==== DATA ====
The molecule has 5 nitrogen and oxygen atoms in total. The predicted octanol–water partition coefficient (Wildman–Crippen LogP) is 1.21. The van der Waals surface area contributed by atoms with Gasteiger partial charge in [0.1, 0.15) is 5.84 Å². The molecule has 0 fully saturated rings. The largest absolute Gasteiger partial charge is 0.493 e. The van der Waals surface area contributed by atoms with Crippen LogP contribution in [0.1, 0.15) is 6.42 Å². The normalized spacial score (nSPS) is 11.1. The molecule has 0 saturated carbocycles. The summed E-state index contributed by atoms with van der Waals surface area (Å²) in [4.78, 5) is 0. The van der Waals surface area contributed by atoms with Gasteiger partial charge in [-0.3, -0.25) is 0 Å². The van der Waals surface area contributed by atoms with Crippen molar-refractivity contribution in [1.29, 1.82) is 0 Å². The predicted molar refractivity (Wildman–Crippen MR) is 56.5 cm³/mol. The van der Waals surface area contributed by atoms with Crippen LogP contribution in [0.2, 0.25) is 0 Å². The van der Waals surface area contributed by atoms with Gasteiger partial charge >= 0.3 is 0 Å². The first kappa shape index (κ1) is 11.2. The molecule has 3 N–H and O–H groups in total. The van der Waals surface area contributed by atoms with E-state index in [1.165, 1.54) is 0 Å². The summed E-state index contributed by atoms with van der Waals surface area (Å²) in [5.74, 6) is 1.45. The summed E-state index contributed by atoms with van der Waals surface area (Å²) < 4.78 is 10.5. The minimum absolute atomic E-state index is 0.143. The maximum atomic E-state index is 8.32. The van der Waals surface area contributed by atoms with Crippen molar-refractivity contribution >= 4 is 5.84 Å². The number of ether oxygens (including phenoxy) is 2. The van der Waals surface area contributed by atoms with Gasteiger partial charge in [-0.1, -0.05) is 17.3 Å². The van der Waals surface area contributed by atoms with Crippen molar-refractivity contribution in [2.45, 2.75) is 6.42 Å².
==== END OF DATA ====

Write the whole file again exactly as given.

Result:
The molecule has 5 nitrogen and oxygen atoms in total. The predicted octanol–water partition coefficient (Wildman–Crippen LogP) is 1.21. The van der Waals surface area contributed by atoms with Gasteiger partial charge in [0.1, 0.15) is 5.84 Å². The molecule has 0 fully saturated rings. The largest absolute Gasteiger partial charge is 0.493 e. The van der Waals surface area contributed by atoms with Crippen LogP contribution in [0.1, 0.15) is 6.42 Å². The normalized spacial score (nSPS) is 11.1. The molecule has 0 saturated carbocycles. The summed E-state index contributed by atoms with van der Waals surface area (Å²) in [4.78, 5) is 0. The van der Waals surface area contributed by atoms with Gasteiger partial charge in [-0.3, -0.25) is 0 Å². The van der Waals surface area contributed by atoms with Crippen molar-refractivity contribution in [1.29, 1.82) is 0 Å². The predicted molar refractivity (Wildman–Crippen MR) is 56.5 cm³/mol. The van der Waals surface area contributed by atoms with Crippen LogP contribution in [0.2, 0.25) is 0 Å². The van der Waals surface area contributed by atoms with Gasteiger partial charge >= 0.3 is 0 Å². The first kappa shape index (κ1) is 11.2. The molecule has 3 N–H and O–H groups in total. The van der Waals surface area contributed by atoms with E-state index in [1.165, 1.54) is 0 Å². The summed E-state index contributed by atoms with van der Waals surface area (Å²) in [5.74, 6) is 1.45. The summed E-state index contributed by atoms with van der Waals surface area (Å²) < 4.78 is 10.5. The minimum absolute atomic E-state index is 0.143. The maximum atomic E-state index is 8.32. The van der Waals surface area contributed by atoms with Crippen molar-refractivity contribution >= 4 is 5.84 Å². The number of ether oxygens (including phenoxy) is 2. The van der Waals surface area contributed by atoms with Gasteiger partial charge in [-0.1, -0.05) is 17.3 Å². The van der Waals surface area contributed by atoms with Crippen molar-refractivity contribution in [2.45, 2.75) is 6.42 Å².